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First Senate Vote on Financial Reform Bill Falls Short

Updated: 6:24 p.m.

Senate Democrats failed Monday night to clear a key procedural hurdle to begin debate on a sweeping financial reform bill, falling two votes shy of the 60 they needed to bring the measure to the floor.

The near party-line vote seemed predetermined before the bells rang at 5 p.m., and despite the defeat, Members from both sides reiterated their hope to reach an agreement on how best to regulate the financial industry soon.

“Obviously, we’re not all there,” Banking, Housing and Urban Affairs Chairman Chris Dodd (D-Conn.) said just before the vote.

No Republicans voted for the motion to move to the bill, which failed, 57-41. Sen. Ben Nelson (D-Neb.) broke with his party and voted “no.” Senate Majority Leader Harry Reid (D-Nev.) voted against it only for procedural reasons; it will allow him to move to reconsider the vote later.

But Dodd, who has worked on the issue for months, made the case for moving to the bill on the floor to maintain pressure for the bipartisan deal that has so far eluded him.

“You can never get there in one of these debates before you actually have the opportunity to do exactly that: where Members get to be heard, to raise their ideas,” Dodd said.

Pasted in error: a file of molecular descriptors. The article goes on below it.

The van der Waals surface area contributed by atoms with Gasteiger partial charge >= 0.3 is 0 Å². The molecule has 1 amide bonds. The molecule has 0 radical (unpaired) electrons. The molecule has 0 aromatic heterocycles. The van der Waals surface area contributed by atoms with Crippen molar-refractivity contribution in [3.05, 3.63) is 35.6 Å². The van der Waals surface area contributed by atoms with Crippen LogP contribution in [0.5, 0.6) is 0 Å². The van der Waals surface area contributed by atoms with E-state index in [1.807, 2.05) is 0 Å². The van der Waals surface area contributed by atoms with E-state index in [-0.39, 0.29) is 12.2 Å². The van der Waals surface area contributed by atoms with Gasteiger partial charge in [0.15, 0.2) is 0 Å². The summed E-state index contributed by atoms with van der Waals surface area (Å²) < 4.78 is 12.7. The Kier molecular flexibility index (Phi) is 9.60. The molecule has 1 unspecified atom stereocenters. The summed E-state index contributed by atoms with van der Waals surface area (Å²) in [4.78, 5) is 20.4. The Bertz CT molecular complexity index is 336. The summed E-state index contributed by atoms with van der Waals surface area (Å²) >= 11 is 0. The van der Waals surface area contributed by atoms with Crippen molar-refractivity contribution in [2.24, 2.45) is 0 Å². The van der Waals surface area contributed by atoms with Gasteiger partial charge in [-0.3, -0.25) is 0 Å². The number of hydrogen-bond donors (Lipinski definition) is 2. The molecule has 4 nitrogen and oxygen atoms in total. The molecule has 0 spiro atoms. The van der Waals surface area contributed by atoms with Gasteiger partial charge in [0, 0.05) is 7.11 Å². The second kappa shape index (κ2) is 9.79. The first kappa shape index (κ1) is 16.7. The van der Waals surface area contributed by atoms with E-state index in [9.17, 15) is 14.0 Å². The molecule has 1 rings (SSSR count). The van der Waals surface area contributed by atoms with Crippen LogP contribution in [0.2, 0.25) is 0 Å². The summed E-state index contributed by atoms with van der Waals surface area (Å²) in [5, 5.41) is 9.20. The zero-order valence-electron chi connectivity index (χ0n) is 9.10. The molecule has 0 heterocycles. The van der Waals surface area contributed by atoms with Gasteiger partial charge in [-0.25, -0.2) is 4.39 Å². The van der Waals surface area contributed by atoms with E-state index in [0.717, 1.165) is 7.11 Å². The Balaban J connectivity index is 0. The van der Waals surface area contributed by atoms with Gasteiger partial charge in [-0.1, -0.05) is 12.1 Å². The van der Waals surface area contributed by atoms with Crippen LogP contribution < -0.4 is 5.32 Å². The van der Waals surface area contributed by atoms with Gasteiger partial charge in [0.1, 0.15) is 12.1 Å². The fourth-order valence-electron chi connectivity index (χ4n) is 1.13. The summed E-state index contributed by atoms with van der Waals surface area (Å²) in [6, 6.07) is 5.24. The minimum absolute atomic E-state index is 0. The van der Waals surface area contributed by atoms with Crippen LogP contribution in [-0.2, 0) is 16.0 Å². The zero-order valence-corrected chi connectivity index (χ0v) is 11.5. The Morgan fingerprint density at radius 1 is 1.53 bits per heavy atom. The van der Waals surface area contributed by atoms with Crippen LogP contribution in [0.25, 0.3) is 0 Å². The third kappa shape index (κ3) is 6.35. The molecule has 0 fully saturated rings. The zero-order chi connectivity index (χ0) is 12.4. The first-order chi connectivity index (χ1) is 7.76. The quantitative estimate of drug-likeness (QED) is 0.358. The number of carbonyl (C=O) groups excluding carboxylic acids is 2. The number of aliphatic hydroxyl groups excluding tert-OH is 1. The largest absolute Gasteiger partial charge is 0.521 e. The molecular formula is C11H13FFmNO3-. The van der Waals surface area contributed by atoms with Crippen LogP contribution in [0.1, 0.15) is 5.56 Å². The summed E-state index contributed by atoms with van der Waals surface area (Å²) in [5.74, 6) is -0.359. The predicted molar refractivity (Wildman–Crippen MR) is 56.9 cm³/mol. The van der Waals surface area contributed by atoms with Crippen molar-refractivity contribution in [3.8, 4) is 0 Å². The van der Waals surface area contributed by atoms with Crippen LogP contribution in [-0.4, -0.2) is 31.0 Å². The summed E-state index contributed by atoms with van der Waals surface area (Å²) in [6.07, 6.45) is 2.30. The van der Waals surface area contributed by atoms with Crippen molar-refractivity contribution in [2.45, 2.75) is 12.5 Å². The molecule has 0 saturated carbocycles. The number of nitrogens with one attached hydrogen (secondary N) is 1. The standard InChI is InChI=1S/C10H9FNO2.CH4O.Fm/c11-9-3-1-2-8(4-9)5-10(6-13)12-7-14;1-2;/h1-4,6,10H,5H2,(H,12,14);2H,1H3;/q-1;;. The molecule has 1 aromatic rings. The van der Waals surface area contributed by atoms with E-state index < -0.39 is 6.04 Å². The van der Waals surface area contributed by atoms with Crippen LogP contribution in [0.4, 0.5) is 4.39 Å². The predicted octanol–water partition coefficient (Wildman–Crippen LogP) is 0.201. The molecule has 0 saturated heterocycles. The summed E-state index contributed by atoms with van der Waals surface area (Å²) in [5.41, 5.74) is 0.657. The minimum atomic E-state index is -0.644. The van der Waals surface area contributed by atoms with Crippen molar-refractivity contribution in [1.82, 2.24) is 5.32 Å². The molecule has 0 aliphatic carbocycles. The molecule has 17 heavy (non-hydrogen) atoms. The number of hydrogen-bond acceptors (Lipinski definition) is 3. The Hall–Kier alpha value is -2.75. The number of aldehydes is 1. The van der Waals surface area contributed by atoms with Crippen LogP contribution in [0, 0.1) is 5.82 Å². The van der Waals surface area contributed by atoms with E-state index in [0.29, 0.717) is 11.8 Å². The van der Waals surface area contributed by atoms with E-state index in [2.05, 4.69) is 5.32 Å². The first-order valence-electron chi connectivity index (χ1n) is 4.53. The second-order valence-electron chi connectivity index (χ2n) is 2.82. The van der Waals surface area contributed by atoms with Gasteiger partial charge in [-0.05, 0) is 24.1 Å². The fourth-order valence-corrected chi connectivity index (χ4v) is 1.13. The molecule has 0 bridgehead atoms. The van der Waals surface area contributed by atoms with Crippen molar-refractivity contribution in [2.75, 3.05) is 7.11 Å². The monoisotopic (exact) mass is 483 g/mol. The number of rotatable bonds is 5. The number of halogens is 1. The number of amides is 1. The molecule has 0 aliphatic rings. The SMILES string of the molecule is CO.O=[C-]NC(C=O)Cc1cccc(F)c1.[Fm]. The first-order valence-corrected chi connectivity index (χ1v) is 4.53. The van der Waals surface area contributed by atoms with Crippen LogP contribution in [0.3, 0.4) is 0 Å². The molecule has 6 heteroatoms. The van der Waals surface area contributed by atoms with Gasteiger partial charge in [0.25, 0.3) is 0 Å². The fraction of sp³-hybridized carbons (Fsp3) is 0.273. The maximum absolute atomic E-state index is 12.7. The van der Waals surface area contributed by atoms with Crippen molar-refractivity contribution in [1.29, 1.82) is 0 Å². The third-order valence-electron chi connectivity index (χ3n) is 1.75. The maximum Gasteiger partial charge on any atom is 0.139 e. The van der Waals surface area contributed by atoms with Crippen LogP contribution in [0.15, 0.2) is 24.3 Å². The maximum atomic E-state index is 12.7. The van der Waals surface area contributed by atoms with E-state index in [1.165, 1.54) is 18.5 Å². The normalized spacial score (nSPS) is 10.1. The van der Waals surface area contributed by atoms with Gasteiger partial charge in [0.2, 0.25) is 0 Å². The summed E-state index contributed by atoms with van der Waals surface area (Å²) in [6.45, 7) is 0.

Republicans also held out optimism.

“I still think there’s a very good chance for a bipartisan agreement,” Sen.
Bob Corker (R-Tenn.) said just before the vote.

Corker said he was concerned with a provision in the measure on how to regulate derivatives, the complex financial instrument that has become a major sticking point in negotiations. The provision, which Corker noted was not welcomed with fanfare by White House officials, would require commercial banks to spin off their derivatives-trading desks. Corker said he was scheduled to discuss the issue with White House economic adviser Austan Goolsbee on Monday evening.

“There’s still agreements that have to be reached on both sides,” Corker said of the continued talks, noting the ongoing buzz to announce a deal. “There’s pretty much swirl right now.”

A statement of administrative policy released just before the vote upheld both Dodd’s bill and the controversial derivatives language authored by Agriculture, Nutrition and Forestry Chairman Blanche Lincoln (D-Ark.).

Passing the bill “will move the Nation another important step towards necessary, comprehensive Wall Street reform that will create clear rules of the road and can be consistently and systematically enforced, thus creating a more stable financial system with better protection for consumers and investors,” the statement read.

Dodd was set to meet again with Banking ranking member Richard Shelby (R-Ala.) following Monday night’s vote to continue hammering a possible agreement that could be taken up by the full Senate later this week. Meanwhile, Democrats are likely to continue highlighting the issue with repeated floor statements and press conferences this week as they hope to build enough momentum behind the issue to pick off a handful of Republican votes.

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